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Canadian Employers Shed 7,000 Jobs in February

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Canadian Employers Shed 7,000 Jobs in February

Employment in Canada unexpectedly declined in February, as job cuts in the public sector offset growth in the private sector.

Canada’s labour market was little changed in February, as employers shed 7,000 jobs, Statistics Canada reported today in Ottawa. The unemployment rate was unchanged at 7 percent after falling 0.2 percentage points in January. Economists in a Reuters poll called for a gain of 15,000 jobs last month after employment levels increased 29,400 in January.

Overall employment growth in Canada has been negligible since August 2013, the federal agency said. Compared to a year ago, employment increased by 95,000 and the unemployment rate was unchanged.

Public sector employment fell by 50,700 last month, as healthcare and social assistance, education, and transportation and warehousing all declined. Healthcare, which shed 27,500 jobs last month, was the hardest hit, official data showed. Compared to February 2013, public sector employment declined 1.1 percent.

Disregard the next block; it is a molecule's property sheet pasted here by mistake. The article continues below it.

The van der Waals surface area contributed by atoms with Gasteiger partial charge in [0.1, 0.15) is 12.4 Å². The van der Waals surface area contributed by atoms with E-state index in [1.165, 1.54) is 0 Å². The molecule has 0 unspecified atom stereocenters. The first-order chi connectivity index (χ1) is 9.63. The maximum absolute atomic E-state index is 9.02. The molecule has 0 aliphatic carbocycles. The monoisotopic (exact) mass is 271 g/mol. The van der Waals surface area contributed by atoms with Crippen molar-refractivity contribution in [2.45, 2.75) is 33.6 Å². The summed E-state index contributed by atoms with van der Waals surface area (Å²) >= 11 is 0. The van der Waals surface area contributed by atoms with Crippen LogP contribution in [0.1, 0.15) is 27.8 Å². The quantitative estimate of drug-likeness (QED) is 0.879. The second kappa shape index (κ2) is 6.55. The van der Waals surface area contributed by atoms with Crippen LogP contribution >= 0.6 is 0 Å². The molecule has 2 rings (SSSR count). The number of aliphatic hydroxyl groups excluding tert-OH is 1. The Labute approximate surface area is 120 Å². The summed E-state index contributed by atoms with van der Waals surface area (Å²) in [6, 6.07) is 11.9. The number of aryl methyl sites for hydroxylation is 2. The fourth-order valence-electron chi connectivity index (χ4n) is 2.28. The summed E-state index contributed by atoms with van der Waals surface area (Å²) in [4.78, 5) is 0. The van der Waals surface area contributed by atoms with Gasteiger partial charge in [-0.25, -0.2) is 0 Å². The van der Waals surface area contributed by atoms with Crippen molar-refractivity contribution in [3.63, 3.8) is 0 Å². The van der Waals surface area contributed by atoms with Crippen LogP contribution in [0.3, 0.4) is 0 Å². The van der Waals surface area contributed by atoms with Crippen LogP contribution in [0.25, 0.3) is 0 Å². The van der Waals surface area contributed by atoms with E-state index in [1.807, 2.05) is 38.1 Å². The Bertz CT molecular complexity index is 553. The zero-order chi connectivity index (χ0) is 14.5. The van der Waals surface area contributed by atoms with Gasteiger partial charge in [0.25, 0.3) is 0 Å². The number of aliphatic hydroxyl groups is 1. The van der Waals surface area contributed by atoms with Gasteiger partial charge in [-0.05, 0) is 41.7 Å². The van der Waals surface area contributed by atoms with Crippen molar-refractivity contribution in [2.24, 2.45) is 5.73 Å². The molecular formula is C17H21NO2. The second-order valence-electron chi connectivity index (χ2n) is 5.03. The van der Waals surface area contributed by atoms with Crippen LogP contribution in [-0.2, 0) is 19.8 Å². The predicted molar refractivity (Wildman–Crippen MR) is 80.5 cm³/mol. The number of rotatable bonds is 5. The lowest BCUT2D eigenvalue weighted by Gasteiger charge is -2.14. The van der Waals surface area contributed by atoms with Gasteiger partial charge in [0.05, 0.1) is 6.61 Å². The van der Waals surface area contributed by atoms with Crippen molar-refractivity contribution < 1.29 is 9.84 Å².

Private sector employment rose by 35,200. Compared to a year ago, employment in the private sector was 1.1 percent higher.

Despite the overall loss, full-time work increased by 18,900, following a gain of more than 50,000 in January. Part-time work, meanwhile, fell by 25,900.

The Canadian labour market, which has been drifting sideways for several months, is expected to improve in the months ahead, according to National Bank senior economist Krishen Rangasamy. Job numbers, which are typically a lagging indicator, should receive a boost due to better economic growth. Canada’s gross domestic product expanded strongly in the fourth quarter, accelerating 2.9 percent annually.

The firmer GDP results have silenced speculation about lower interest rates. Armed stronger growth data, the Bank of Canada on Wednesday left its benchmark lending rate at 1 percent, the same level it has been at since September 2010.

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